Towards the end of last summer term, I visited a London comprehensive rated ‘Excellent’ by Ofsted. It’s not a specialist school, or a faith school, or a city academy. It is, however, slightly unusual in being comprehensive in more than just name. Almost a third speak a language other than English at home. Twenty per cent are entitled to free school meals (shorthand for children whose parents receive income support, income-based jobseeker’s allowance, or financial help in accordance with the 1999 Immigration and Asylum Act). Another 20 per cent are from well-off households. And because of this diversity, the school is thriving. Most of the teachers I spoke to agreed that the school’s success was to some extent dependent on the presence of a significant proportion of pupils who’ve been brought up to believe in the importance of education, whose parents support the school and have high expectations of what their children can achieve. Such children are more likely to be found among the better off. A study that Edinburgh University carried out in Grampian in 1996 found that ‘the attainment of all pupils is enhanced if the school has many pupils from advantaged backgrounds. Conversely, the attainment of all pupils in a school is depressed if a school has few pupils from advantaged backgrounds.’ The importance of this cannot be stressed enough: too many ‘failing’ schools are in difficulty because too many parents who not only care about their children’s education but can afford to do something about it will go private, or move to the catchment area of a better school, forcing up house prices, and leading to further social segregation. A free-market model doesn’t – and can’t – work for the education system: there isn’t the clear distinction between ‘consumer’ and ‘product’ that proponents of the market would have us believe there is, since parental wealth is such an important factor in what makes a successful school.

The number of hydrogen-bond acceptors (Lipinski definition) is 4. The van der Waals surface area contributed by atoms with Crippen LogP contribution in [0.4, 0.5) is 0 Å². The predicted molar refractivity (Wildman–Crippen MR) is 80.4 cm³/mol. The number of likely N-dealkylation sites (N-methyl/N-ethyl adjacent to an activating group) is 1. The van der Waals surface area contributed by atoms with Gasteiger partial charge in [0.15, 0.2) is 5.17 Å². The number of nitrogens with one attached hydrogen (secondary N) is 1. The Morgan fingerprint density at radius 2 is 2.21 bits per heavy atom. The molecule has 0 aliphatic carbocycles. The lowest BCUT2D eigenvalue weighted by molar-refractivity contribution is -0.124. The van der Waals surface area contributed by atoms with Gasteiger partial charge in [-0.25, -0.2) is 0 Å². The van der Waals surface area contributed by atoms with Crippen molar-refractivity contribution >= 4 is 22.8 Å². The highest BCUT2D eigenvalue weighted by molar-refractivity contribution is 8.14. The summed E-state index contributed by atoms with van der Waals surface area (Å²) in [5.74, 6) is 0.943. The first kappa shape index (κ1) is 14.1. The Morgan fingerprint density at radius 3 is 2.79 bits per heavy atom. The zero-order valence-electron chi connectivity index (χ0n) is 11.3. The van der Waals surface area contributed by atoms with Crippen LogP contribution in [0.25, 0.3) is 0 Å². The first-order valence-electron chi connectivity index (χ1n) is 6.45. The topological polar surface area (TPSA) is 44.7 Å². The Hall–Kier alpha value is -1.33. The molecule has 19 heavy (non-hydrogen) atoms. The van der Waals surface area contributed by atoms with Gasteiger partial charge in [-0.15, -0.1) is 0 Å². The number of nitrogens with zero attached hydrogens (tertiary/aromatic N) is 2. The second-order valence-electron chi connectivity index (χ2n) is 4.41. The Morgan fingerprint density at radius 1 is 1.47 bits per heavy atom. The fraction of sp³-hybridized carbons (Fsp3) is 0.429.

It isn’t the only factor, of course: in the same way that a class entirely made up of disruptive children is too much for any teacher, however brilliant, to handle, so no group of children, regardless of their background, will learn anything without good teachers. Anyone who thinks the unions’ plea for a 35-hour week was unreasonable or ‘unprofessional’ should spend time in a classroom, to get some sense of what the job requires in terms of energy and concentration. The average teacher works a 52-hour week during term.